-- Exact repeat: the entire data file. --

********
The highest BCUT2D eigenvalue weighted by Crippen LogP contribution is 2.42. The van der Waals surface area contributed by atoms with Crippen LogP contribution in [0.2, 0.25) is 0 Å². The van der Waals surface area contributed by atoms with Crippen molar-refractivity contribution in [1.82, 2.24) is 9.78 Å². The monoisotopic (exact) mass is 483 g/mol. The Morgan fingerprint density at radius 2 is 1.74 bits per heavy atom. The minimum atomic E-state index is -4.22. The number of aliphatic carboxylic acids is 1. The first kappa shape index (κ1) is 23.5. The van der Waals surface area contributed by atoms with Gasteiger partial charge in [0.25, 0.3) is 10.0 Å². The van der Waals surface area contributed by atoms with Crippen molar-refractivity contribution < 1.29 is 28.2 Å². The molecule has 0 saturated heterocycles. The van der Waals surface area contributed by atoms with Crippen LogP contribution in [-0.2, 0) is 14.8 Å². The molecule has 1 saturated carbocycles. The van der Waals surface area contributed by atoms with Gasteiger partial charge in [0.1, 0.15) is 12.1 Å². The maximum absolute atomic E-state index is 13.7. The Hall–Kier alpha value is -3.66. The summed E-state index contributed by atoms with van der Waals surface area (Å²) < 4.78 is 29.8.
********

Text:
The highest BCUT2D eigenvalue weighted by Crippen LogP contribution is 2.42. The van der Waals surface area contributed by atoms with Crippen LogP contribution in [0.2, 0.25) is 0 Å². The van der Waals surface area contributed by atoms with Crippen molar-refractivity contribution in [1.82, 2.24) is 9.78 Å². The monoisotopic (exact) mass is 483 g/mol. The Morgan fingerprint density at radius 2 is 1.74 bits per heavy atom. The minimum atomic E-state index is -4.22. The number of aliphatic carboxylic acids is 1. The first kappa shape index (κ1) is 23.5. The van der Waals surface area contributed by atoms with Gasteiger partial charge in [0.25, 0.3) is 10.0 Å². The van der Waals surface area contributed by atoms with Crippen molar-refractivity contribution < 1.29 is 28.2 Å². The molecule has 0 saturated heterocycles. The van der Waals surface area contributed by atoms with Crippen LogP contribution in [-0.2, 0) is 14.8 Å². The molecule has 1 saturated carbocycles. The van der Waals surface area contributed by atoms with Gasteiger partial charge in [0.1, 0.15) is 12.1 Å². The maximum absolute atomic E-state index is 13.7. The Hall–Kier alpha value is -3.66. The summed E-state index contributed by atoms with van der Waals surface area (Å²) < 4.78 is 29.8.